What were you doing 81 years ago?
If you’re Bill Provines, it was your first day on “the best job I ever had.” Provines, now 98, worked summers as a fireman for the Mt. Tamalpais & Muir Woods Scenic Railway—in the sweaty cabs of steam engines that twisted and turned while taking elegantly dressed tourists to the top of Mount Tam. And Provines remembers it all, in vivid detail.
Today, walking from sun into shade in Mill Valley’s lower Blithedale Canyon, he recalls the sound he heard as his train rolled through this turn: “The clanging of the bell reflected off the corner of that building and straight into the cab where I sat.” In a grove of trees near downtown Mill Valley, he draws his toe along a ridge of cement and stirs up another memory. “This was the edge of the service pit, where they would climb under the locomotives to work on them.”
As he walks, he brings to life a world long gone. Of his first day on the railroad: “Over there was where they parked engine number four. Benson Thomas taught me how to ‘fire’ that morning. He was only a few years older than me, but he knew his stuff. His uncle invented the gravity cars we ran on the mountain. Benson Thomas was a genius—wonder what happened to him?”
“Anyway, we left here and headed for the top,” he goes on. “Thomas got off at the summit, saying he had business to take care of. He asked if I’d be OK. Charlie Stocker, the white-haired engineer, said, ‘I’ll keep an eye on him.’”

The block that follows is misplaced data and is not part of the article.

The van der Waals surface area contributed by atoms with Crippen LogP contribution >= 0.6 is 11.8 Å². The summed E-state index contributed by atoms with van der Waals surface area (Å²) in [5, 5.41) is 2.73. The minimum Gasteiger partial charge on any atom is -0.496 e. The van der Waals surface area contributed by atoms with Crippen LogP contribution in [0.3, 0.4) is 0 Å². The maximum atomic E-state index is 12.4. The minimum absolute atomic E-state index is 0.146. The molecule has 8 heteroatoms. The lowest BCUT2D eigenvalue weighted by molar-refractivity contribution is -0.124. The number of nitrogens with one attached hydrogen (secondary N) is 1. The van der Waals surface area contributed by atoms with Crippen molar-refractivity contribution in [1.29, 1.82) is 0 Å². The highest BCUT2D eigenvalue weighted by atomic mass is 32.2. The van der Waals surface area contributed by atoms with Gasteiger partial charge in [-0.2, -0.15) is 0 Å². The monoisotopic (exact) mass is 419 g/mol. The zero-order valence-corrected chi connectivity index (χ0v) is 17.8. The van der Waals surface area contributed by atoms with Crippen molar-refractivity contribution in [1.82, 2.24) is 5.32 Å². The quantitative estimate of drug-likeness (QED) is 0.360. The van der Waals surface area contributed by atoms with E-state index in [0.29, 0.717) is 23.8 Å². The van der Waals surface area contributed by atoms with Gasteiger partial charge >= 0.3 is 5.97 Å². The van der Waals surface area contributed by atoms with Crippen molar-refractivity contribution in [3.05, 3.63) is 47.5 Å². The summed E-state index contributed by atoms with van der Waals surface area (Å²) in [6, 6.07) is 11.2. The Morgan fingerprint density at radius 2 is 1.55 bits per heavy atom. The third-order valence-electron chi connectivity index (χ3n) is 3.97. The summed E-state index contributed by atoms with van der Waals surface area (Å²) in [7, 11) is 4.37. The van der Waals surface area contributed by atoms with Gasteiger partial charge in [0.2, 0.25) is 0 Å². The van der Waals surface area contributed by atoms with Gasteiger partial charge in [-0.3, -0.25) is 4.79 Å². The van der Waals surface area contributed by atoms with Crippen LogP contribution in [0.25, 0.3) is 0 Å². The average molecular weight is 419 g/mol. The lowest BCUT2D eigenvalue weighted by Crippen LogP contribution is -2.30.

Provines remains proud of his work in the gritty steam engines of the railway. He spent summers from 1926 through 1929, while still a student, working seven days a week in the hot, cramped cabs and “loved every minute of it,” he insists. Specifically, he loved the “somewhat sweet smell of the warm fuel oil,” the “heat that’d come off the boiler” and the “pulsing of the engine you’d feel as it worked its way up the mountain.”
At age 18, Provines was responsible for controlling the steam pressure required to power a Shay locomotive up the steep mountain. “If you were careless or inattentive, that quaint-looking steam locomotive could become a bomb with enough force to leave a crater in the mountainside or, in no time at all, rip through a train station,” he matter-of-factly recalls.
Provines came from a railroading family. His father was an engineer on the line that brought passengers from Sausalito to Mill Valley. A favorite memory: riding with his dad in a steam locomotive cab on a night run from Sausalito into Willits. “I was but a young boy in the dark, yet I remember the roar of engine surging through the night, Dad at the throttle, a warm orange glow from the firebox, and the steam heat mixing with the night air as we raced through the darkness.
“I’ve never forgotten it,” he adds. “Railroading is the kind of thing that gets in your blood.”
Fred Runner is a historian for both the West Point Inn and the “Crookedest Railroad in the World.”